My beloved home state won’t survive four more years of Trump

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Will the stunning natural vistas one day be all that’s left of West Virginia? (Image by Sam Jotham Sutharson from Pixabay)

I was born in the middle of a snowstorm in Charleston, West Virginia. If you live on the Eastern Seaboard, you may have driven through my hometown traveling north or south on I-77. Perhaps you once memorized its name as the state capital of West Virginia. If you’ve never been there, what you should know is that it can be achingly beautiful, with its stunning riverside Capitol grounds set between picturesque mountains. …


Please, God, let me break this cycle for my children

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Photo by Online Marketing on Unsplash

I have a job. I write for a major digital platform that attracts 82 million unique readers each month.

Mostly due to my other job, though, I’m only able to cram in 28 hours of work per week writing. Therefore, I’m paid hourly and I’m not eligible for insurance.

I took on my second job four years ago. It’s a very demanding line of work — that’s why I can only work 28 hours in my first job. Here are some of the requirements of my second gig:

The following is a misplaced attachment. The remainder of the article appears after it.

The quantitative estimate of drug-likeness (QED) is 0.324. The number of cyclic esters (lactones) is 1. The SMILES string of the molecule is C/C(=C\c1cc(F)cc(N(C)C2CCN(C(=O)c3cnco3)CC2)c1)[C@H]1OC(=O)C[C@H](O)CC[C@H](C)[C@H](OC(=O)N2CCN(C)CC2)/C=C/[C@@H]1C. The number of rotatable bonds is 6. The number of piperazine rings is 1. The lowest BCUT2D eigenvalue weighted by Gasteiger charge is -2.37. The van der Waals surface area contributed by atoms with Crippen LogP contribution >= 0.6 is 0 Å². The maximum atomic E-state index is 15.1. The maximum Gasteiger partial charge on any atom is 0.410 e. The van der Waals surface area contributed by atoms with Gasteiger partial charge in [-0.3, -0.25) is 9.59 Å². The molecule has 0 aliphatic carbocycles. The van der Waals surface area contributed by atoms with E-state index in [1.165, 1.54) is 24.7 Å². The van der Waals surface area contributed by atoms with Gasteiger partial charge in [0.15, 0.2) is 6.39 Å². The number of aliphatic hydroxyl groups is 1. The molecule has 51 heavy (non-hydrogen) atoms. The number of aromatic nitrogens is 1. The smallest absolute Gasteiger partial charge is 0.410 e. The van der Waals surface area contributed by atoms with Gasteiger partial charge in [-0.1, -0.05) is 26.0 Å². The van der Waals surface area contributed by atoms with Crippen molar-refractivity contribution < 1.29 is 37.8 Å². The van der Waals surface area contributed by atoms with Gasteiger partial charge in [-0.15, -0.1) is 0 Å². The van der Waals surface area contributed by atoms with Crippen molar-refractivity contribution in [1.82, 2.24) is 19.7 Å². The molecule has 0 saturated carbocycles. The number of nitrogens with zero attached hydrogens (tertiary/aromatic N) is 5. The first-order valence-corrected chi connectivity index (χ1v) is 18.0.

• Full-time companion, 24/7/365 (with occasional, though not regular, breaks)
  • Meal preparation, three meals a…


Are you more likely to respect my journey now than if I tell you I have a mental illness?

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Photo by David Matos on Unsplash

Viewing mental illnesses like bipolar disorder, depression, and anxiety as different from physical ailments costs those of us who do battle with them daily — and society — more than just our health.

I’m emerging from a deep depression that was about four months in length. How do I realize I’m coming out of it? Only because I now know how sick I have been over this period of time. …


What to do when you’re only feeling festive-ish.

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Photo by freestocks.org on Unsplash

Celebrating Christmas when you have little kids is the best.

When our boys were small, my ex and I would stay up until 4 am wrapping presents and assembling the Thomas the Tank Engine set under the tree. While it was exhausting, I can remember being filled with glee in anticipating the boys’ reaction when they awoke, and it was every bit as good as I imagined…and then some.

Those days were just the best. I felt like the Grinch as my “small heart grew three sizes” each Christmas we celebrated. Their pure, unadulterated joy made my heart full. …